You do have a point there. It is possible to overdo it and train too hard and too often so that you don't make a good enough recovery in between training sessions in which case you get diminishing returns and your over training becomes detrimental. But somebody who trains for an hour Monday, Wednesday, and Friday vs somebody who only trains Monday and Friday, for most people taking one day off in between training sessions, especially when its only for an hour during your training days, should be adequate. Also, much of the martial arts is not physical. Much of the martial arts is mental and there's also intellectual knowledge that you build up as you learn martial arts. Such stuff does not require the kind of recovery time that physical training does.
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XtremeTrainer
Yellow Belt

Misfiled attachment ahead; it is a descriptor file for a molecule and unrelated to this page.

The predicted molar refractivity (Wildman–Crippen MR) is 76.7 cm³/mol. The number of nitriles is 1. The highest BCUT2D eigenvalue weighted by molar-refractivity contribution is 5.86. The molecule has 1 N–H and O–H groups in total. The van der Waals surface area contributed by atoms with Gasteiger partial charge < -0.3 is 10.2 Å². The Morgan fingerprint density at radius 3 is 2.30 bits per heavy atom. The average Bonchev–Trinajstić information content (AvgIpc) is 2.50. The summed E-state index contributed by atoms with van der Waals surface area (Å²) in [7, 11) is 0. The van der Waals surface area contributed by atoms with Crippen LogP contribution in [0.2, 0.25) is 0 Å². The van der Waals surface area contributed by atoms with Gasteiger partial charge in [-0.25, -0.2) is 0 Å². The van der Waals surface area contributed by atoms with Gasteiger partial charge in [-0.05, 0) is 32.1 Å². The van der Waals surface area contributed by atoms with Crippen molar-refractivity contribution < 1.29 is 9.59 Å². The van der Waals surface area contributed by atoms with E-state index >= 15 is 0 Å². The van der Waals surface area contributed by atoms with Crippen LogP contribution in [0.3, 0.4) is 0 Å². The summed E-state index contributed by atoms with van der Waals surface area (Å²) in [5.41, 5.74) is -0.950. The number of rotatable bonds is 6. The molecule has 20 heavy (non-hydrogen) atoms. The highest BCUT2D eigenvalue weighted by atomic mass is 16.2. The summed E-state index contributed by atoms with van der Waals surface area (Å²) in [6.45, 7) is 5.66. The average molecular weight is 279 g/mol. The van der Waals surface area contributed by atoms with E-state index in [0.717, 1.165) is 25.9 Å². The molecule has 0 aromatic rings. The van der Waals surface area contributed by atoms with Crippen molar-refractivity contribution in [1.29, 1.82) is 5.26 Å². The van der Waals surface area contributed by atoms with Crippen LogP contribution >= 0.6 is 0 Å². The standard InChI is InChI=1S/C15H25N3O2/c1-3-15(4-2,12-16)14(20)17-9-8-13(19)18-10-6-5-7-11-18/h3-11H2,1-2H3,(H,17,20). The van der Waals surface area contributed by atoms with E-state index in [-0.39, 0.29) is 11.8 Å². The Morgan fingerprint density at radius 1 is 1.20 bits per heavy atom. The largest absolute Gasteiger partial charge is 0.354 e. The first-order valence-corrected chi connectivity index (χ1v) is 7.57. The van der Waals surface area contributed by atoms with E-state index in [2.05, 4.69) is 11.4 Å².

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Joined: 20 Feb 2018
Posts: 89


PostPosted: Wed Apr 04, 2018 11:27 am    Post subject: Reply with quote

singularity6 wrote:
I tell my students all the time regarding study time:

Quality > Quantity


I agree but as I said, if all other factors are equal. So if you got two people training and their training is of equal quality the one with more quantity will progress faster.

Now as I said I do agree that quality is more effective than quantity, but what I believe is most effective is to have both.
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bushido_man96
KF Sensei
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Joined: 31 Mar 2006
Posts: 27542
Location: Hays, KS
Styles: Taekwondo, Combat Hapkido, Aikido, GRACIE